Article from Sunday Times London

The article below dated 06.02.2011 is copyright The Sunday Times London and must not be reproduced in any manner

"Ukrainian orphanages ‘are starving disabled children’

Torez, which houses around 100 ill and disabled children, is about as far from an ideal world as it is possible to imagine

Daniel Foggo and Martin Foley Kiev
Published: 6 February 2011

Climb the stairs of the orphanage at Torez, Ukraine, pass through a honeycomb of rooms packed with children and there, by the window, you will find a cot from which a little boy called Anatoly stares up at you. His beautiful, long-lashed eyes are bright. His prospects could scarcely be bleaker.


Anatoly is 10 years old, yet he is the size of a toddler. Emaciated to the point where his bony legs could not possibly support him, he weighs little more than 1 stone. “He is dying,” said a nurse, Svetlana.

Like many of the children at Torez, Anatoly has cerebral palsy. His parents gave up on him long ago, so he is living out his last days with no family to visit him and no means of satisfying his craving for sustenance. In an ideal world, Svetlana explained, the orphanage would have given him baby food
high in calories. But it was expensive.

Torez is as far from an ideal world as it is possible to imagine. Opposite Anatoly lies Maxim, seven years old and equally shrivelled. The veins stand out on his hand, which is clasped around his throat as if he is trying to extinguish his own suffering.

Everywhere you look are tiny boys and girls who whimper if their blankets are drawn back even momentarily. Their foreboding reflects the losing battles for survival going on all around them. Of the approximately 100 children in the orphanage, about 12 die each year.

Children with cerebral palsy often need more help to eat than the hard-pressed staff can provide.

Teresa Fillmon, who runs a US-based charity that aids orphanages in Ukraine, said: “I have watched them feed the children in Torez. They just spend around 30 seconds spooning in a soupy mixture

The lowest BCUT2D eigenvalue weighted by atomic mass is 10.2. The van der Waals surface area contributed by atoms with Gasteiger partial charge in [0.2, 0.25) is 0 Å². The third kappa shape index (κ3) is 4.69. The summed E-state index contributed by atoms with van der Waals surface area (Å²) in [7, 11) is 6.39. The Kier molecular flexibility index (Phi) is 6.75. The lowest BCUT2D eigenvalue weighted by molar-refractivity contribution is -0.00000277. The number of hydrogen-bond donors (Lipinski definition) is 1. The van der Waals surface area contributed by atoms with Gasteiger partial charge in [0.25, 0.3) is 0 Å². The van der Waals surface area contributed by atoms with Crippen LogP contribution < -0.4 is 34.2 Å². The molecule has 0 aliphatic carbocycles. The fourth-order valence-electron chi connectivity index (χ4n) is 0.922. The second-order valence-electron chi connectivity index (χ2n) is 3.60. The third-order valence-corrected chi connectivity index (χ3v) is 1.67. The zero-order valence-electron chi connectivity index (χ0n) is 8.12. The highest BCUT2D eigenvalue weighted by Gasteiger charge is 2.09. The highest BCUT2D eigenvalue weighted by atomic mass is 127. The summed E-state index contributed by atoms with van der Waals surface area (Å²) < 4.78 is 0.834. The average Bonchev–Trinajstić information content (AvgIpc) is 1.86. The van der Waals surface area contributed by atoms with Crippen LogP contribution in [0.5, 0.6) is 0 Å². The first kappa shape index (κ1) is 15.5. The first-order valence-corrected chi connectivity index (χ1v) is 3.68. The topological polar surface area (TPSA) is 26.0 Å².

which then falls out of the child’s mouth before they move on to the next.”


The results are inexorable. Shown photographs of the children, Jean-Pierre Lin, a consultant paediatric neurologist at the Evelina children’s hospital in London, said: “I am afraid [it looks] as if the children are starving — [they are] literally skin and bones and extreme deformity. It may be that
these institutions don’t have access to alternative methods of feeding.”

Alexander Vasyakin, the director of the orphanage, denies there is any starvation. “They are ill,” he said. “Because of their condition they cannot process food properly. We are trying to attract American firms such as Nestlé to provide us with food that is more absorbent for them.”

Other westerners with medical knowledge are in no doubt about what is happening. JoAnn Valanzola, a critical-care nurse, and Christine Haglund, a nutritionist, have visited Torez in the past and judged the children to be suffering from malnutrition.

“In my opinion they were suffering from calorie/protein malnutrition,” Valanzola said. “Their bellies were large but their legs and arms were thin. In addition, most of the children that were bedridden were soaked with urine.”

Fillmon describes Torez as the worst orphanage she has experienced in Ukraine, where many of the western-style aspirations of Viktor Yushchenko and Yulia Tymoshenko, leaders of the Orange Revolution six years ago, have been lost along with their grip on power.

Although Viktor Yanukovych, the current president, is closer to Russia, Ukraine has recently reiterated its desire to join the European Union, which has urged it to show its fitness by upholding humanitarian rights. The revelation of what life is like for residents of the Torez orphanage exposes